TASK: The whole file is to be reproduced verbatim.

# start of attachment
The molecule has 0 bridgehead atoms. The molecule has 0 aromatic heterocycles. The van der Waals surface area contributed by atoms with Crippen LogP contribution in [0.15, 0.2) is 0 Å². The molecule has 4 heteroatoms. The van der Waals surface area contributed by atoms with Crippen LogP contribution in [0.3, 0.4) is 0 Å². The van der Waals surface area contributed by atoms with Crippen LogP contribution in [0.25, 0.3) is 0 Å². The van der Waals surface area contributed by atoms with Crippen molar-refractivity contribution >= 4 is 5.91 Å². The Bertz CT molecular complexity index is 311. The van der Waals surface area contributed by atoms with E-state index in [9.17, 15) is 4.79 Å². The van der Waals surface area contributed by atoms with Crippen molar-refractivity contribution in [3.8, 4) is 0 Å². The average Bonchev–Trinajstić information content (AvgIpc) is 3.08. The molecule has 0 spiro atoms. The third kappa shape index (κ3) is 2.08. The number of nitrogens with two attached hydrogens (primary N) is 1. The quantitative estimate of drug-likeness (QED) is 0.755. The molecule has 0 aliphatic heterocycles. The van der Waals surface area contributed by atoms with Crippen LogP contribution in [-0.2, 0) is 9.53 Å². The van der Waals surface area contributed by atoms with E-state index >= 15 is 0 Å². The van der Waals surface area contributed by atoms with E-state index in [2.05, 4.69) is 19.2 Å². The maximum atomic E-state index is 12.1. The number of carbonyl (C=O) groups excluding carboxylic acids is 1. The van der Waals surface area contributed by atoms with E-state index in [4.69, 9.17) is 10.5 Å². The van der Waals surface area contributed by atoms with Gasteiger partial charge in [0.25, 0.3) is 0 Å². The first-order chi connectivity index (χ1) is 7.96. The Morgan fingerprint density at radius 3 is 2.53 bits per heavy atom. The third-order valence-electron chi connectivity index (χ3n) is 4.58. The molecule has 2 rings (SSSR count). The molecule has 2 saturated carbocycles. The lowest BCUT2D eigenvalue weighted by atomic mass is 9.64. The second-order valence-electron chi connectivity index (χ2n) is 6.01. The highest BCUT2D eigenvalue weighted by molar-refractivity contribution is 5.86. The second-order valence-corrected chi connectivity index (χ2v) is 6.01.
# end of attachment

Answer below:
The molecule has 0 bridgehead atoms. The molecule has 0 aromatic heterocycles. The van der Waals surface area contributed by atoms with Crippen LogP contribution in [0.15, 0.2) is 0 Å². The molecule has 4 heteroatoms. The van der Waals surface area contributed by atoms with Crippen LogP contribution in [0.3, 0.4) is 0 Å². The van der Waals surface area contributed by atoms with Crippen LogP contribution in [0.25, 0.3) is 0 Å². The van der Waals surface area contributed by atoms with Crippen molar-refractivity contribution >= 4 is 5.91 Å². The Bertz CT molecular complexity index is 311. The van der Waals surface area contributed by atoms with E-state index in [9.17, 15) is 4.79 Å². The van der Waals surface area contributed by atoms with Crippen molar-refractivity contribution in [3.8, 4) is 0 Å². The average Bonchev–Trinajstić information content (AvgIpc) is 3.08. The molecule has 0 spiro atoms. The third kappa shape index (κ3) is 2.08. The number of nitrogens with two attached hydrogens (primary N) is 1. The quantitative estimate of drug-likeness (QED) is 0.755. The molecule has 0 aliphatic heterocycles. The van der Waals surface area contributed by atoms with Crippen LogP contribution in [-0.2, 0) is 9.53 Å². The van der Waals surface area contributed by atoms with E-state index >= 15 is 0 Å². The van der Waals surface area contributed by atoms with E-state index in [2.05, 4.69) is 19.2 Å². The maximum atomic E-state index is 12.1. The number of carbonyl (C=O) groups excluding carboxylic acids is 1. The van der Waals surface area contributed by atoms with E-state index in [4.69, 9.17) is 10.5 Å². The van der Waals surface area contributed by atoms with Gasteiger partial charge in [0.25, 0.3) is 0 Å². The first-order chi connectivity index (χ1) is 7.96. The Morgan fingerprint density at radius 3 is 2.53 bits per heavy atom. The third-order valence-electron chi connectivity index (χ3n) is 4.58. The molecule has 2 rings (SSSR count). The molecule has 2 saturated carbocycles. The lowest BCUT2D eigenvalue weighted by atomic mass is 9.64. The second-order valence-electron chi connectivity index (χ2n) is 6.01. The highest BCUT2D eigenvalue weighted by molar-refractivity contribution is 5.86. The second-order valence-corrected chi connectivity index (χ2v) is 6.01.